What?!? We have to buy two whole seasons if we want to see “Hamilton”? At the same time? Some people thought so. (We did, briefly.) Hennepin Theatre Trust spokesperson Dale Stark set us straight.
Subscriptions to 2018-19 won’t go on sale until 2018. If you buy a 2017-18 subscription (those go on sale Monday, Jan. 23), you won’t have to sweat your seats when 2018 comes along. “We always say the best way to guarantee you’ll get a ticket to a show is to become a season subscriber, because subscribers get first crack at tickets,” Stark said. “Down the road, you have those seats until you give them up.
“Everyone who buys a season subscription, even if they wait until 2018-19, is going to see the show.” There will also be a general public on-sale for “Hamilton” sometime in 2018.
Stark compares “Hamilton” to “Book of Mormon” and “Wicked” in terms of popularity. “Every so often, you have a show that all of a sudden, everyone knows about and wants to see.” And what goes around, comes around. “Book of Mormon” returned for the third time in May. “Wicked” will be back for the fifth time in April.
Subscriptions to the 2017-18 season, yet to be announced, go on sale Monday, Jan. 23.
Today (Tuesday, Dec. 13) at the Westminster Town Hall Forum: Thomas L. Friedman: “Thriving in an Age of Accelerations.” The Pulitzer Prize-winning weekly columnist for the New York Times and National Book Award-winning author (“From Beirut to Jerusalem”) draws on his latest book, “Thank You for Being Late: An Optimist’s Guide to Thriving in the Age of Acccelerations,” to talk about the 21st century and how technology, globalization, climate change and biodiversity loss are speeding up and reshaping the world today. Noon. Free and open to the public.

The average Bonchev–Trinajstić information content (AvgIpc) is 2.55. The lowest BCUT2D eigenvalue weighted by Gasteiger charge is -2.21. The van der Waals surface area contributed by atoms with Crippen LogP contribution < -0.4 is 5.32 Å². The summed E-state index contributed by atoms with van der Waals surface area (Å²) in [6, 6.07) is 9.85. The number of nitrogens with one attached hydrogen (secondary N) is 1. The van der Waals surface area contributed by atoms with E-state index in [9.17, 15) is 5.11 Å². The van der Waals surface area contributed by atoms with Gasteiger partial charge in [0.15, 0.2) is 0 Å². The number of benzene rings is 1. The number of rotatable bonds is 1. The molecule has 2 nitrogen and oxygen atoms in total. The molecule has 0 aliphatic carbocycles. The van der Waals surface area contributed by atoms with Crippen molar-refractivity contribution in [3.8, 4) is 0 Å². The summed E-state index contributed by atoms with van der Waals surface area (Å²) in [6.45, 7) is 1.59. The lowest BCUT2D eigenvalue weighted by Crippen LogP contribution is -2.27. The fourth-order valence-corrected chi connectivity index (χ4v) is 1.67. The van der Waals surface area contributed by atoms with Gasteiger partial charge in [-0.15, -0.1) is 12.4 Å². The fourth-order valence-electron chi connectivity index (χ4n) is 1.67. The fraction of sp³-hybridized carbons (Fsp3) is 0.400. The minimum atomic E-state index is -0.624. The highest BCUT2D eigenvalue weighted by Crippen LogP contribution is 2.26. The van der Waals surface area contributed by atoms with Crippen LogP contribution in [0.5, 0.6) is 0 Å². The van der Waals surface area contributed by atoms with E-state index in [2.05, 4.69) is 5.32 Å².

Wednesday at the Bryant-Lake Bowl Theater: The 10th Annual “Star Wars” Holiday Special and Toys for Tots Benefit. Thursday is the nationwide opening of “Rogue One,” which absolutely everyone is going to see, but Wednesday is its own quirky “Star Wars” thing: BLB’s annual airing of the 1978 musical TV film, the notorious dud that is now a cult classic. You can’t buy a ticket in advance or at the door; the only admission is a Toys for Tots toy. Shows at 4, 7 and 10 p.m. Doors at 3:30 and 6:30. FMI.